We still wanted to see the whale sharks and while we decided not to go for the Oslob option (because feeding the whale sharks is bad for them for many reasons, read here why!) we found other options are also available. Well in theory of course, because whale sharks (should) do their own thing and it would just be amazing if we could bump into one.
Whale sharks are the biggest sharks as well as the biggest fish in our oceans. But they eat plankton mostly, making them perfectly nice and friendly for humans to swim around. Their numbers are down though, making them very vulnerable for mass-tourism. Even though the whale shark is a protected species in the Philippines and rules and regulations have been put into place prohibiting people to touch the gentle giants, many tourists believe the perfect selfie is more important…
The whale sharks cruise through the Philippines on their way to their breeding grounds and there are two well-known areas to go whale shark watching: Donsol and South-Leyte. 90% of the whale sharks go via Donsol and the other 10% via South Leyte. Estimates are that there are about 1,000 whale sharks migrating during the year so that means your chances are higher when you go to Donsol.
We chose to go to South Leyte, mainly because it is right next to Bohol and therefore it was a lot easier to get to. Also we ‘heard’ that there were many whale sharks around and when we got to our resort, they confirmed all these sightings.
Unfortunately for us though, the bad weather that we had been able to avoid for a while, hit us. Meaning that we couldn’t go out on the boat. To us the waves don’t mean much, but the local boats just don’t run well on waves (normally there are none) and – more importantly – it is much harder to find a whale shark when there are waves. Since they are fish, they don’t need to get to the surface to breath, so it’s easier to spot them when the sea is calm.
We waited patiently for several days; me blogging, writing, chilling and relaxing. After one month + of brutal karaoke and noise, we had found a quiet place. The only sound is the sound of the waves on the beach. In the meantime hubby kept checking the weather websites and trying to find one that said the weather was improving (which did not make the weather change at all…).
Finally, the weather forecast and the actual weather came together and WE.WERE.ON!
There were five of us; one of whom a Korean from New Zealand who only had one day and whose childhood dream had been to see the whale sharks in the wild. Since he seemed to have brought the good weather, we all felt very confident he was our good luck charm and we would be spotting all 100 whale sharks in one go.
From where we were, we had to cross the Sogod Bay to get to the whale shark ‘infested’ waters. That’s about a 1.5 hour trip. On the boat we got a briefing on how to (not) behave if and when we would spot a whale shark. No touching, no swimming in front of the shark, not in the tail area and especially no touching and no feeding.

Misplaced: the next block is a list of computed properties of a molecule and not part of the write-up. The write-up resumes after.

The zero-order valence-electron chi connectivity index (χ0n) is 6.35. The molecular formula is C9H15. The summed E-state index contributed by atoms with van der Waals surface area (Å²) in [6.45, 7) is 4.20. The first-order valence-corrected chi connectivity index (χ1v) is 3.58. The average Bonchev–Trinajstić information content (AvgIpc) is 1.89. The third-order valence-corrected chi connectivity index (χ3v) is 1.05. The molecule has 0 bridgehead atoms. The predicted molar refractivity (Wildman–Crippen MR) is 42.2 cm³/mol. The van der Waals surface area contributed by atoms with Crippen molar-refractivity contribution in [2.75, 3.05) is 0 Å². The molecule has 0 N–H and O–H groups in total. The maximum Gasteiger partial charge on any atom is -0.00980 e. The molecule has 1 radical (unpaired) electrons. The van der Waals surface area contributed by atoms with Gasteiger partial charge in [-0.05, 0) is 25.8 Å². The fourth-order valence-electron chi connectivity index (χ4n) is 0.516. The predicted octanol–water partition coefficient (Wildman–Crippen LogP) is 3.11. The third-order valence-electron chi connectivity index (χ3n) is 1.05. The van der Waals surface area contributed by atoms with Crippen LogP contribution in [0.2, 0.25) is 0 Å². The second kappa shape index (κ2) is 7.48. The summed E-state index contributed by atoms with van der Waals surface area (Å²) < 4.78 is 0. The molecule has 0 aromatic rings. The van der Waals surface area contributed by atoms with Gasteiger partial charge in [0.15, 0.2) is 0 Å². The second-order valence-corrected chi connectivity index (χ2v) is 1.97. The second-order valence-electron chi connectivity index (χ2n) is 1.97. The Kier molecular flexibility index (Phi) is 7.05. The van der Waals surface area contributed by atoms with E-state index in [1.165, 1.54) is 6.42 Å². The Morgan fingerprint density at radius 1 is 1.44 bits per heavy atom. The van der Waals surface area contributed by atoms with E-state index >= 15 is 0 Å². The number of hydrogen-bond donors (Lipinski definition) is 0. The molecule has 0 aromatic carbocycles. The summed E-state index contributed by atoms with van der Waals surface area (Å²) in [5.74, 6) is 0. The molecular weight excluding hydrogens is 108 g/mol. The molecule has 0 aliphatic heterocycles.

When we got to the other side of the bay, the spotting began. We cruised circular up the coast and talked to local fishermen to find the exact spot. We were all staring intensely to the surface of the water, looking for a break of the water, a fin, a tail, a head. Our excitement was very intense and it must have rubbed off in the water; after about an hour or two we had to admit defeat, no whale sharks before lunch.
We were slightly disappointed of course, but no harm done, we still had the whole afternoon to check the waters again. After a packed lunch, the guides pointed us to an amazing reef and that snorkel trip got us all back in a good and hopeful mood!
So after an hour of lunch/snorkeling we were back in the area where the whale shark supposedly was. Back to gazing out over the water and trying to see an anomaly. Back to looking deep down under the boat, to see if they were maybe swimming below the boat. Back to looking in front, to the left, right and back of the boat, to make sure we didn’t miss anything.
And then the guide got all exited. He’d seen something and got the captain to steer the boat that way. We were all ready to get our snorkel gear back on, putting the baby shampoo in the snorkel masks for optimal vision, getting the fins tight on our feet to make sure we wouldn’t lose one while jumping in. When we got closer to the sited whale shark, it turned out to have been a turtle.
Never before did I see so many disappointed faces because we spotted a turtle. Spotting one is rare and most of the time people love seeing them. It is something special and snorkelers and divers gather around the poor animals and usually crowd them into leaving.
Not today. Our boat was incredibly disappointed and an atmosphere of despair came over us. Will we see the whale shark? Where could it be? Is there another way to spot it, maybe a better way? But to no avail, we just had to go back to our positions and look out for the whale shark.
I would love to tell you that we saw the whale sharks and that it was the most amazing experience of my life. But unfortunately, we never saw one, let alone swam with one. At 3.30 pm the guide made an executive decision and called it quits. Apart from our lucky charm, the Korean New-Zealander, we were somewhat relieved that this was it. Staring at the water for hours on end is fairly tiring and demotivating if you can’t find what you are looking for.
So we’ll have to keep this one on our bucket-list. We hear they can also be spotted in Mexico…